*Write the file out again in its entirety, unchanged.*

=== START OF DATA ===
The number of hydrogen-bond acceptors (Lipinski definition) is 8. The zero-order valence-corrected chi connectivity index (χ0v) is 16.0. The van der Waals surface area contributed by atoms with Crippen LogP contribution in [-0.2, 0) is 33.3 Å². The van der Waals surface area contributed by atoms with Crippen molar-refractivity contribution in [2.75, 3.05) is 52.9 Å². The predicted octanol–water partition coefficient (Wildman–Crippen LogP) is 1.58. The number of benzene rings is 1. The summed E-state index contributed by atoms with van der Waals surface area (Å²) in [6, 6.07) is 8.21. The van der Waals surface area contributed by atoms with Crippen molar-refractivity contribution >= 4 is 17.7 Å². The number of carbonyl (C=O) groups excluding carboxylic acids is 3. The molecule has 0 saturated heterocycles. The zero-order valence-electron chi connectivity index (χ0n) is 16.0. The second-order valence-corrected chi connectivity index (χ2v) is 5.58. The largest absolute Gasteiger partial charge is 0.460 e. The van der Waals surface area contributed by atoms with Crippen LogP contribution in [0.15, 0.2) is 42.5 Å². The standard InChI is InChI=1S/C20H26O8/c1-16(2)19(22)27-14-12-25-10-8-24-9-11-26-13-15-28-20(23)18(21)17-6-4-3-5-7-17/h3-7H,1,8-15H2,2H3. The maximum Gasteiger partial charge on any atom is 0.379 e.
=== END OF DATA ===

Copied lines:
The number of hydrogen-bond acceptors (Lipinski definition) is 8. The zero-order valence-corrected chi connectivity index (χ0v) is 16.0. The van der Waals surface area contributed by atoms with Crippen LogP contribution in [-0.2, 0) is 33.3 Å². The van der Waals surface area contributed by atoms with Crippen molar-refractivity contribution in [2.75, 3.05) is 52.9 Å². The predicted octanol–water partition coefficient (Wildman–Crippen LogP) is 1.58. The number of benzene rings is 1. The summed E-state index contributed by atoms with van der Waals surface area (Å²) in [6, 6.07) is 8.21. The van der Waals surface area contributed by atoms with Crippen molar-refractivity contribution >= 4 is 17.7 Å². The number of carbonyl (C=O) groups excluding carboxylic acids is 3. The molecule has 0 saturated heterocycles. The zero-order valence-electron chi connectivity index (χ0n) is 16.0. The second-order valence-corrected chi connectivity index (χ2v) is 5.58. The largest absolute Gasteiger partial charge is 0.460 e. The van der Waals surface area contributed by atoms with Crippen LogP contribution in [0.15, 0.2) is 42.5 Å². The standard InChI is InChI=1S/C20H26O8/c1-16(2)19(22)27-14-12-25-10-8-24-9-11-26-13-15-28-20(23)18(21)17-6-4-3-5-7-17/h3-7H,1,8-15H2,2H3. The maximum Gasteiger partial charge on any atom is 0.379 e.